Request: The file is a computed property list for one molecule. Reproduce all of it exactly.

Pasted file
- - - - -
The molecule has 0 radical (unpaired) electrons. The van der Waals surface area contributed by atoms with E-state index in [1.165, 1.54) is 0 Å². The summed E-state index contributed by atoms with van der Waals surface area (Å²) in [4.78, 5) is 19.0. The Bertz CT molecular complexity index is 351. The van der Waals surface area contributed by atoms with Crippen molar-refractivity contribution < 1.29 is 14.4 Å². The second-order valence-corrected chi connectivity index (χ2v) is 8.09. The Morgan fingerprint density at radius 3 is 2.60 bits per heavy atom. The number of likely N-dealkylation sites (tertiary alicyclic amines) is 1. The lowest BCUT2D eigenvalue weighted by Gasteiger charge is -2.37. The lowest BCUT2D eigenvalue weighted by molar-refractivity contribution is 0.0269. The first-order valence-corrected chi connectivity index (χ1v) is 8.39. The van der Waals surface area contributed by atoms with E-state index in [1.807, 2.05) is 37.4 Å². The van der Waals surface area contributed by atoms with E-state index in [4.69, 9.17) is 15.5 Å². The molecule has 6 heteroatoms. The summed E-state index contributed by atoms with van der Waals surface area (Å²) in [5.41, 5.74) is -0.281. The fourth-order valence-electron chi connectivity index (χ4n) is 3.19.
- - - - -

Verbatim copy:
The molecule has 0 radical (unpaired) electrons. The van der Waals surface area contributed by atoms with E-state index in [1.165, 1.54) is 0 Å². The summed E-state index contributed by atoms with van der Waals surface area (Å²) in [4.78, 5) is 19.0. The Bertz CT molecular complexity index is 351. The van der Waals surface area contributed by atoms with Crippen molar-refractivity contribution < 1.29 is 14.4 Å². The second-order valence-corrected chi connectivity index (χ2v) is 8.09. The Morgan fingerprint density at radius 3 is 2.60 bits per heavy atom. The number of likely N-dealkylation sites (tertiary alicyclic amines) is 1. The lowest BCUT2D eigenvalue weighted by Gasteiger charge is -2.37. The lowest BCUT2D eigenvalue weighted by molar-refractivity contribution is 0.0269. The first-order valence-corrected chi connectivity index (χ1v) is 8.39. The van der Waals surface area contributed by atoms with E-state index in [1.807, 2.05) is 37.4 Å². The van der Waals surface area contributed by atoms with E-state index in [4.69, 9.17) is 15.5 Å². The molecule has 6 heteroatoms. The summed E-state index contributed by atoms with van der Waals surface area (Å²) in [5.41, 5.74) is -0.281. The fourth-order valence-electron chi connectivity index (χ4n) is 3.19.